Ahead of next week’s budget, it is rumoured that the Chancellor will make it easier to convert shops into homes. How exactly he will do this is unknown, but it sounds like he will expand Permitted Development Rights (PDR) to allow retail-to-residential conversions to by-pass the planning system, similar to existing policy allowing office-to-housing conversions. The hope would be that this would address the issue of boarded-up high streets, boost inadequate house-building figures, and divert attention away from calls from retailers to reform business rates.
The Chancellor would be right to conclude that some high streets have too many shops. Our recent research shows that the UK’s weakest city centres are dominated by retail, with stores accounting for more than 40 per cent of commercial floorspace. And they are failing to stay open. In city centres like Newport, Sheffield and Blackpool at least one in five shops is empty.
But Permitted Development Rights won’t save struggling high streets.The government needs to be cautious about using a nationally-determined policy like PDR as the tool to remodel city centres. At best the policy will be ineffective; at worse it will harm the economies of stronger city centres. Here are three reasons why:
- Developers won’t be interested in city centres with empty shops. High streets struggling with vacancies are rarely the most desirable places to live and the low house prices in those areas mean there is little incentive for the private sector to convert shops into housing.
- Instead, PDR could adversely affect thriving city centres. The policy will be most popular where residential values exceed retail. That will be in the most successful cities where a lack of housing has led to sky-high prices. In these places there are fewer retail vacancies and the policy could lead to occupied shops being lost to housing. PDR has been designed for a city centre with both an excess of empty shops and a surplus of residential demand, but in reality, a place like this does not exist. PDR from office to residential had a similar unintended effect, with high take-up in booming city centres endangering the prevalence of quality, occupied business space.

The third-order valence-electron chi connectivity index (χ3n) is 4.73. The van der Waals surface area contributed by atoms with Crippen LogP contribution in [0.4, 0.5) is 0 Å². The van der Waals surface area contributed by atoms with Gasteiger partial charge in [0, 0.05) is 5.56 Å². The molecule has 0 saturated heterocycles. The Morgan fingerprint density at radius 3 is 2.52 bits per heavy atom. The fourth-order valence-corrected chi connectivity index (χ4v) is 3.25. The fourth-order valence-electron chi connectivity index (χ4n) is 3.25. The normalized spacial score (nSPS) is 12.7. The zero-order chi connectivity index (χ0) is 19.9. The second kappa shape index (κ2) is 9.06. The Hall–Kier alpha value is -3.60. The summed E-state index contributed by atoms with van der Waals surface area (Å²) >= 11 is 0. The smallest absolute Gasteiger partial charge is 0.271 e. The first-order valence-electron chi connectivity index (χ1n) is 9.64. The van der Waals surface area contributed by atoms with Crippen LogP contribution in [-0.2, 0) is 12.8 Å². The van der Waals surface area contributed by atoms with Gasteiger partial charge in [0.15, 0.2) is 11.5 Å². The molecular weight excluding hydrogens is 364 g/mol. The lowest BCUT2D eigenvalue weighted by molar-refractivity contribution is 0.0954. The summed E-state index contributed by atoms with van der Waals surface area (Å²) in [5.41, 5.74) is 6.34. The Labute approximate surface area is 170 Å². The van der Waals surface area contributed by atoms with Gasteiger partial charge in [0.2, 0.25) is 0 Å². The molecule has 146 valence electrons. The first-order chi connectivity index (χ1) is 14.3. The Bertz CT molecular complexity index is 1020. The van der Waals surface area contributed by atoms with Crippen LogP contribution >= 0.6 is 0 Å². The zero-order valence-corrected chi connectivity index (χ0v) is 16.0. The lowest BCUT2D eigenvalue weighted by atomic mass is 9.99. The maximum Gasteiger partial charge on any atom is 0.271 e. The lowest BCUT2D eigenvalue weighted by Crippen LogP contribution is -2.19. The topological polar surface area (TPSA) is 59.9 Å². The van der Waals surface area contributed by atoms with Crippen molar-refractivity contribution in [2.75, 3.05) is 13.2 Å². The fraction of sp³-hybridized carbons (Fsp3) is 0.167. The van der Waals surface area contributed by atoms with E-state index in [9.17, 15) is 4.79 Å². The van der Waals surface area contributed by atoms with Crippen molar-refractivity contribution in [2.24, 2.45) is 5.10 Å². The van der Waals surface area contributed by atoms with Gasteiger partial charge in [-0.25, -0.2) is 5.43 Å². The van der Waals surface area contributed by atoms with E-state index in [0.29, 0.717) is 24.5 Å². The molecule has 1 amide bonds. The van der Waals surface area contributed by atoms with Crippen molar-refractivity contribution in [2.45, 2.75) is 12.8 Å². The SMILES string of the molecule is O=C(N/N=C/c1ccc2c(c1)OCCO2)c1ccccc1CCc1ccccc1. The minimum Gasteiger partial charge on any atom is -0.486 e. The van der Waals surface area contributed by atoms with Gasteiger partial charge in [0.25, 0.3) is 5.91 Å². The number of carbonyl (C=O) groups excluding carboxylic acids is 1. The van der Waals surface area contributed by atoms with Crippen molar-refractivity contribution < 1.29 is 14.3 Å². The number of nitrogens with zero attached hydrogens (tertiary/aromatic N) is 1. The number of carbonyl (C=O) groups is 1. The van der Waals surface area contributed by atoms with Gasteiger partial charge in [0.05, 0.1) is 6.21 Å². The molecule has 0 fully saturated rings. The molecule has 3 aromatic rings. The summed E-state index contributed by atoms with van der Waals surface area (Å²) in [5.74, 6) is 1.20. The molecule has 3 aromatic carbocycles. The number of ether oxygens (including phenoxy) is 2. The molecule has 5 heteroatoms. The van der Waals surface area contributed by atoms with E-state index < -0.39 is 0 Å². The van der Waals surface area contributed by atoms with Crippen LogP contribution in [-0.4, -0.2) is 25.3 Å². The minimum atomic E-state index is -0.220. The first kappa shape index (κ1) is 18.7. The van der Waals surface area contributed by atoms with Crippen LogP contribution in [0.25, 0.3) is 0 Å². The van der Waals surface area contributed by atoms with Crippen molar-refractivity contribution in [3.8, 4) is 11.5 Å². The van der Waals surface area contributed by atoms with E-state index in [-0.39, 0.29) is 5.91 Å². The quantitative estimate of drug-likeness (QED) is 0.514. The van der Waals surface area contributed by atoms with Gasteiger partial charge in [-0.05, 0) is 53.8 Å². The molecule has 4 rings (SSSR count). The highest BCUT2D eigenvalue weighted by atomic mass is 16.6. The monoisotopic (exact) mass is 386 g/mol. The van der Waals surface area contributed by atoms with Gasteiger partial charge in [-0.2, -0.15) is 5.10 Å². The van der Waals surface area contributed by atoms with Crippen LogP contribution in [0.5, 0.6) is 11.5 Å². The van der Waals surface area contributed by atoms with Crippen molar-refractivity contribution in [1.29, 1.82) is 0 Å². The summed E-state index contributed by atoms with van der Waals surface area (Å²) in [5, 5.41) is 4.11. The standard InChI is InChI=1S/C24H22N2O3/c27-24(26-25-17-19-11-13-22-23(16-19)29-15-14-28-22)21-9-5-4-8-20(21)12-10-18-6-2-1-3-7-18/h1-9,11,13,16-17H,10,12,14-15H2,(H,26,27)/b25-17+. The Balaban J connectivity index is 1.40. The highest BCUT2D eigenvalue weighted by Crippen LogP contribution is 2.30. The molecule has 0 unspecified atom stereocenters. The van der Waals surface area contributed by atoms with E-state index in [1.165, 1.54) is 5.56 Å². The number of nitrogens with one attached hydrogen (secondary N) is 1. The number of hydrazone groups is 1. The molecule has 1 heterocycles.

- A building-by-building approach ignores a city’s wider strategy. PDR puts the property owner in control of the building’s future use, removing the input of local planners who would otherwise align conversions with the city centre plan. This makes it difficult to achieve a balance of property that complements the city’s economic development aims.
There is a role for PDR in making the conversion of redundant buildings in suburbs easier so that they make a contribution to the economy once more. The challenge in city centres though is that a piecemeal approach to development in the commercial heart of the city may end up squeezing commercial space available, limiting the growing role that successful city centres have increasingly been playing — not just in their local economy but in the national economy too.
So instead of extending PDR, the Chancellor should be going the opposite way, by granting further exemption zones in city centres. This would help cities to take a broader view of the balance of commercial and residential space within their urban cores — something private developers will understandably have less concern over.
And for those city centres that are struggling, Hammond should commit part of his £30 billion National Productivity Infrastructure Fund to make them more attractive places to do business, as set out in our recent blog. The struggles of these city centres limit the ability of cities to attract in higher-paid, higher-skilled jobs. And this is the driver of their high street woes – fewer jobs and workers mean less footfall, which translates into a limited pool of people to sell things to.
If the rumours are true, then extending PDR to cover retail-to-residential conversions would fail to solve the problems of the high street. Not only would it fail to rid the weakest city centres of the eye-sore of vacant properties, it could also endanger thriving city centres by taking control out of the hands of planners. The Chancellor would be wise to stick to fiscal matters on Monday and leave city centre planning to cities themselves.